I am not suggesting to the Leader of the House that the Government should consider the only option to be to persuade the Chancellor to release some of the money that may well be saved on the road-building programme after what we have heard today, and to spend it on public transport. I do not suggest that the fourth tranche should be a publicly funded proposal.

What I am saying to my right hon. Friend is that ABB has done all that Ministers suggested it should. There is a PFI scheme for funding the fourth tranche of Networker trains. We should encourage British Rail and my right hon. Friend the Secretary of State for Transport to make it clear that the option must be exercised by 15 January--or at least the intention to exercise it should be announced--so that we can reassure the ABB work force and secure here in the United Kingdom a carriage works that is capable of building all the new trains that a privatised railway will require.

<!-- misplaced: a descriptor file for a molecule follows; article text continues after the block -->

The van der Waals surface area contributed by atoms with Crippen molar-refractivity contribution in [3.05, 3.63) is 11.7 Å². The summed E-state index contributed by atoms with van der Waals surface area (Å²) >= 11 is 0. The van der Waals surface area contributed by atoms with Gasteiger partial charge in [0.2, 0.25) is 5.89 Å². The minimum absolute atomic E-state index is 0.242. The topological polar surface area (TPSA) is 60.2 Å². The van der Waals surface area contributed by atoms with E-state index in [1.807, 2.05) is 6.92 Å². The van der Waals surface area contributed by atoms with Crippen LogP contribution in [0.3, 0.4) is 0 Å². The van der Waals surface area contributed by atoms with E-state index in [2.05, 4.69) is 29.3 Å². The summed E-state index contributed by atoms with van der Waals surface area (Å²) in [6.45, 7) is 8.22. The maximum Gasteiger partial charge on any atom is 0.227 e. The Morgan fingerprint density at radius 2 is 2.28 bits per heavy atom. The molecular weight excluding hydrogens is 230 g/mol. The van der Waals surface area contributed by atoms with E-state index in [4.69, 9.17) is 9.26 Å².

From what the hon. Member for Walsall, North (Mr. Winnick) said earlier, it seems that, if we agree with all the Jopling proposals, there may be no more three-hour debates on the Christmas Adjournment. That would be a great pity. I often think that these are the best three hours in the entire Session. An amendment has been tabled on the matter, and I hope that it will be selected, because I want to vote for it.

I do not relish the thought that if, however, we have a debate on the Christmas Adjournment next year--I have made it a habit to speak in such debates during my seven or eight years in this place--I shall have to remind the House of what I have said this evening about the future of the ABB carriage works.

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6.15 pm